In October we trapped a bunch of feral cats and took them to the Humane Society to be fixed. The vet told us that one of the cats had had kittens recently, and recently she started bringing her kittens to our garage to eat. There were only two kittens, which is a small litter. (I hope it isn’t the case that there were originally more and something happened to the others, but we once had a cat that gave birth to a single kitten, so perhaps spotty nutrition accounts for the small litter.) The kittens are absolutely adorable — aren’t kittens always? They are probably about 12 weeks old.
We’re calling them Little Socks and Little Pearl because they look just like their uncle Socks and aunt Pearl. (Yes, we are breaking ALL the stray cat rules — 1. Stray cats will not be fed. 2. Stray cats will not be fed anything but dry cat food. … 7. Stray cats will absolutely not be given a name. We are currently also feeding Coco (the mother of the kittens), Patches, Blinky, Sandy, and Brindle Cat — the mother of all the adult cats except Patches, and the only one that hasn’t been spayed or neutered.)
The kittens pretty much lived in our garage for a while, back in the shelves on an old bath mat. More recently the older cats have been showing them the ropes, the pond in the back yard for water, the leaf pile for other needs, etc. They are very playful, jumping each other, swatting older cats’ tails, playing “King of the Mountain” in the silver maple, and on and on.
After much agonizing about what would be best for them, we captured them and are working on getting them used to people so that they can have homes. (The Humane Society’s adoption program won’t take them unless they are friendly.) I would LOVE to have them here but Lucky, who is very easily stressed, would go crazy if he thought MORE cats might be coming to live here. Instead, a friend agreed to foster them, and they’re currently living in her guest bathroom. (A bathroom is a good place to start new kittens because they can’t get someplace where they aren’t retrievable, they can’t do any damage, and it’s a small space. When we brought Lucky home and let him loose, as he discovered what a big world he was suddenly in, he got more and more panicky. He was much happier in the bathroom until he got used to things.)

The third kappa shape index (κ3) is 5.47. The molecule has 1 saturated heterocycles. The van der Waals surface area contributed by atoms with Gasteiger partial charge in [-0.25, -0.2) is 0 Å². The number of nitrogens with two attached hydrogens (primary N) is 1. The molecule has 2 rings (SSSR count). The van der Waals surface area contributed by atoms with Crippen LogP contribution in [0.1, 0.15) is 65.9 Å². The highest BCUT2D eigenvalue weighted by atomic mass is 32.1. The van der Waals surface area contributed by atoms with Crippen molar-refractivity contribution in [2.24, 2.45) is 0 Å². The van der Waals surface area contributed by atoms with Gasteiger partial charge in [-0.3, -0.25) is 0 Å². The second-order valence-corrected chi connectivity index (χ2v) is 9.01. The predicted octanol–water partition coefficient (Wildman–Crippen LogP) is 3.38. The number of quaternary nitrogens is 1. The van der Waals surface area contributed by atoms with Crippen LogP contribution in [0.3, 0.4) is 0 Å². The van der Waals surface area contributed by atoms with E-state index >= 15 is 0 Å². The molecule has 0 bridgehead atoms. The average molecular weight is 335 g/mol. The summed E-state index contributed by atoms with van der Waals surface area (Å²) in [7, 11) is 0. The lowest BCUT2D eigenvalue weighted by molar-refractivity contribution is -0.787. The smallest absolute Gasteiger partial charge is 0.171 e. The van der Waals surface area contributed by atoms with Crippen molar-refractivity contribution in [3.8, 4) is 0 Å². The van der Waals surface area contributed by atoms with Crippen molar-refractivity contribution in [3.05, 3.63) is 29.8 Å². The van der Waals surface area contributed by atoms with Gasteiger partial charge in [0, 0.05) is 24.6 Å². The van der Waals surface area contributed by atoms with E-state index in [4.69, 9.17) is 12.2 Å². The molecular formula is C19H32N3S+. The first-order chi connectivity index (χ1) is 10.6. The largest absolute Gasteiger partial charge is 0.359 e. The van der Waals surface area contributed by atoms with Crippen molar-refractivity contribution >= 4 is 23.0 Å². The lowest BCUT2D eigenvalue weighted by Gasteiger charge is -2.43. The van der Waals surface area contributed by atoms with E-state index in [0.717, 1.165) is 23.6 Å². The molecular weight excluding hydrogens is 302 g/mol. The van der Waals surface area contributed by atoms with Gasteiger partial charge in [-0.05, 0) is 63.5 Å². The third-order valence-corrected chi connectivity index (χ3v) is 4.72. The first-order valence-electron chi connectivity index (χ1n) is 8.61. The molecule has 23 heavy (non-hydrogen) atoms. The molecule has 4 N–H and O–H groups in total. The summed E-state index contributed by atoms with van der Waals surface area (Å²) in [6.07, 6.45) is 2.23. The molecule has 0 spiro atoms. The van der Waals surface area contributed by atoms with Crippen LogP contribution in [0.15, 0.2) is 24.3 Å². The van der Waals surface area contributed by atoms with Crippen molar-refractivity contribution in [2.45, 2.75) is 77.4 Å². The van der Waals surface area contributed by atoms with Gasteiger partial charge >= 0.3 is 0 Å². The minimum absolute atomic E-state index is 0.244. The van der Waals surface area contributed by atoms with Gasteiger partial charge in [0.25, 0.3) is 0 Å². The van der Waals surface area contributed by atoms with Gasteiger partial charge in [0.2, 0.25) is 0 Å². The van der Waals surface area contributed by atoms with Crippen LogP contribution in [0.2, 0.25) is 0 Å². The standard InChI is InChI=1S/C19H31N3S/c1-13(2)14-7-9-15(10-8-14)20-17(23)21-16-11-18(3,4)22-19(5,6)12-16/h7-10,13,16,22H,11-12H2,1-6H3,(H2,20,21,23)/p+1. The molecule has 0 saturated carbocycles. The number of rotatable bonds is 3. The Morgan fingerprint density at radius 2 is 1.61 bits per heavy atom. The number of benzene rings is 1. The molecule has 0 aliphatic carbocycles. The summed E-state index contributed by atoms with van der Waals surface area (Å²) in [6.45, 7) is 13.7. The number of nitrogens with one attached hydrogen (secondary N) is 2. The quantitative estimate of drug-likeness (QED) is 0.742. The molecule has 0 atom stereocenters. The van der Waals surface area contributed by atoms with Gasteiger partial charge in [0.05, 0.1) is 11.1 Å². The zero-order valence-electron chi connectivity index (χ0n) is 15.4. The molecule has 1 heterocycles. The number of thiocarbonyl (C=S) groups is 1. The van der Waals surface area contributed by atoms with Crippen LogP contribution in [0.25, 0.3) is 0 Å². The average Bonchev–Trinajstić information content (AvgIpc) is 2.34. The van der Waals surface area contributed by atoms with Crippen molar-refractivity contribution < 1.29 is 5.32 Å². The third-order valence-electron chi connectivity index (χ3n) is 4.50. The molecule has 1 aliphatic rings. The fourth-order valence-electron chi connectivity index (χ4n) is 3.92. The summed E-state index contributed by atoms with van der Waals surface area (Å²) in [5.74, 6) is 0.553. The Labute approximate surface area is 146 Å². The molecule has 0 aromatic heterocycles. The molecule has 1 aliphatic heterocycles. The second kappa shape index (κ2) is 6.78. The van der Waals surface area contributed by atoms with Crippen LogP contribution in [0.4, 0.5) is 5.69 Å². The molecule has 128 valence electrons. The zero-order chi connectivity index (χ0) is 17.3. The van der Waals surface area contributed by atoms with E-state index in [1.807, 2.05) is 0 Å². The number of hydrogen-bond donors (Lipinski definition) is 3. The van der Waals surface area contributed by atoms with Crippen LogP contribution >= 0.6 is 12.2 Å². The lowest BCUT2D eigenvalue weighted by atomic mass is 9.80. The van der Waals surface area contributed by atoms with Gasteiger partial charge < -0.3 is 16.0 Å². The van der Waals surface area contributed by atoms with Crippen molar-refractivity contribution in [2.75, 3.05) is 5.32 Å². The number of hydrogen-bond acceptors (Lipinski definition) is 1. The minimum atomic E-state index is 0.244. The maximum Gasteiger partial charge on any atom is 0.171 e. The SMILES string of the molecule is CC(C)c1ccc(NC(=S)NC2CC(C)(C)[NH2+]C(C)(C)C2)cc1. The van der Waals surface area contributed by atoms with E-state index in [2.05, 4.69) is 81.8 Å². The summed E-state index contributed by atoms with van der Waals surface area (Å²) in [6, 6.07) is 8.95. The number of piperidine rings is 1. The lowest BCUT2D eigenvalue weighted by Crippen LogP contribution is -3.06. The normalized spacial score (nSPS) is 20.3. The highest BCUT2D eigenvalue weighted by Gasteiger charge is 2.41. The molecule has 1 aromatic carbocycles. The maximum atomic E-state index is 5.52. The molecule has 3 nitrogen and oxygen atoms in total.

At first the kittens were not very happy with the strange hard white surfaces.
But they have quickly gotten more comfortable.
(I wish I could get a picture without the glaring red irises but you can see that Little Pearl has blue eyes — she’s a beautiful kitten.)
My friend and her husband visit them often in the bathroom, and we’re visiting also most days. Little Pearl is already allowing herself to be petted. They have lots of toys and apparently are having a pretty good time for themselves, and I’m glad they’re not outdoors — they were born very late in the year and it’s cold out. So I trust this story will have a happy ending. We’ll probably try to find them homes ourselves without going through the Humane Society — not that I have anything against the Humane Society, but Lucky was there only 5 days and he caught the feline equivalent of kennel cough and almost died, although he was younger and smaller than these two. If we can tame these guys, get them their shots, and send them directly to a good home or two, that would be best.
Update: here’s the latest picture — they are in the bathroom sink.